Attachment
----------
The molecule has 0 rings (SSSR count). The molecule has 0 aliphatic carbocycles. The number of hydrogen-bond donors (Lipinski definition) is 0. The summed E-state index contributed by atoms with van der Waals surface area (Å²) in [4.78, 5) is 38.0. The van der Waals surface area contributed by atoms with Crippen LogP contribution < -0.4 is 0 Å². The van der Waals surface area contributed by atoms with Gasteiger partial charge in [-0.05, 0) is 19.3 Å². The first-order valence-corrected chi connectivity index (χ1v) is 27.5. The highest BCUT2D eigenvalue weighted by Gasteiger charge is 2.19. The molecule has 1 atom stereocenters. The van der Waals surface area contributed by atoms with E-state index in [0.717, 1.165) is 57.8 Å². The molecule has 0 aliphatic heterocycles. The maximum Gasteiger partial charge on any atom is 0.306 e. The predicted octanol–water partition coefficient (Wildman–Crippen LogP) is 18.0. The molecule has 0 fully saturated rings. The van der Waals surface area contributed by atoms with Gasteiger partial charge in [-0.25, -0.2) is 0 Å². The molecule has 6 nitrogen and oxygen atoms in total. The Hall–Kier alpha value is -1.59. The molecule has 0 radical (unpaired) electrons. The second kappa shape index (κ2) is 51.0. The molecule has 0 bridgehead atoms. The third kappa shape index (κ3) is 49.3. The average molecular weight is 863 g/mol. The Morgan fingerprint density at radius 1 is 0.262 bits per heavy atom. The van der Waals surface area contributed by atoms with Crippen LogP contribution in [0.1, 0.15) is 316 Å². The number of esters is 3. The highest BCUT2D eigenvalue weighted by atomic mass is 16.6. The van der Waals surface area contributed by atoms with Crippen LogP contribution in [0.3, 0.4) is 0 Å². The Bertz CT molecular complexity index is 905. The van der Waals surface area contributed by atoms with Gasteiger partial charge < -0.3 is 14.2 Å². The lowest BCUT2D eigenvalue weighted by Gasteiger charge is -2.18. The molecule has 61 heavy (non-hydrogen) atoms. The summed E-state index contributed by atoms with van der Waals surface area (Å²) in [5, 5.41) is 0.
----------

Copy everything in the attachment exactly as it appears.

The molecule has 0 rings (SSSR count). The molecule has 0 aliphatic carbocycles. The number of hydrogen-bond donors (Lipinski definition) is 0. The summed E-state index contributed by atoms with van der Waals surface area (Å²) in [4.78, 5) is 38.0. The van der Waals surface area contributed by atoms with Crippen LogP contribution < -0.4 is 0 Å². The van der Waals surface area contributed by atoms with Gasteiger partial charge in [-0.05, 0) is 19.3 Å². The first-order valence-corrected chi connectivity index (χ1v) is 27.5. The highest BCUT2D eigenvalue weighted by Gasteiger charge is 2.19. The molecule has 1 atom stereocenters. The van der Waals surface area contributed by atoms with E-state index in [0.717, 1.165) is 57.8 Å². The molecule has 0 aliphatic heterocycles. The maximum Gasteiger partial charge on any atom is 0.306 e. The predicted octanol–water partition coefficient (Wildman–Crippen LogP) is 18.0. The molecule has 0 fully saturated rings. The van der Waals surface area contributed by atoms with Gasteiger partial charge in [-0.25, -0.2) is 0 Å². The molecule has 6 nitrogen and oxygen atoms in total. The Hall–Kier alpha value is -1.59. The molecule has 0 radical (unpaired) electrons. The second kappa shape index (κ2) is 51.0. The molecule has 0 bridgehead atoms. The third kappa shape index (κ3) is 49.3. The average molecular weight is 863 g/mol. The Morgan fingerprint density at radius 1 is 0.262 bits per heavy atom. The van der Waals surface area contributed by atoms with Crippen LogP contribution in [0.1, 0.15) is 316 Å². The number of esters is 3. The highest BCUT2D eigenvalue weighted by atomic mass is 16.6. The van der Waals surface area contributed by atoms with Crippen LogP contribution in [0.3, 0.4) is 0 Å². The Bertz CT molecular complexity index is 905. The van der Waals surface area contributed by atoms with Gasteiger partial charge < -0.3 is 14.2 Å². The lowest BCUT2D eigenvalue weighted by Gasteiger charge is -2.18. The molecule has 61 heavy (non-hydrogen) atoms. The summed E-state index contributed by atoms with van der Waals surface area (Å²) in [5, 5.41) is 0.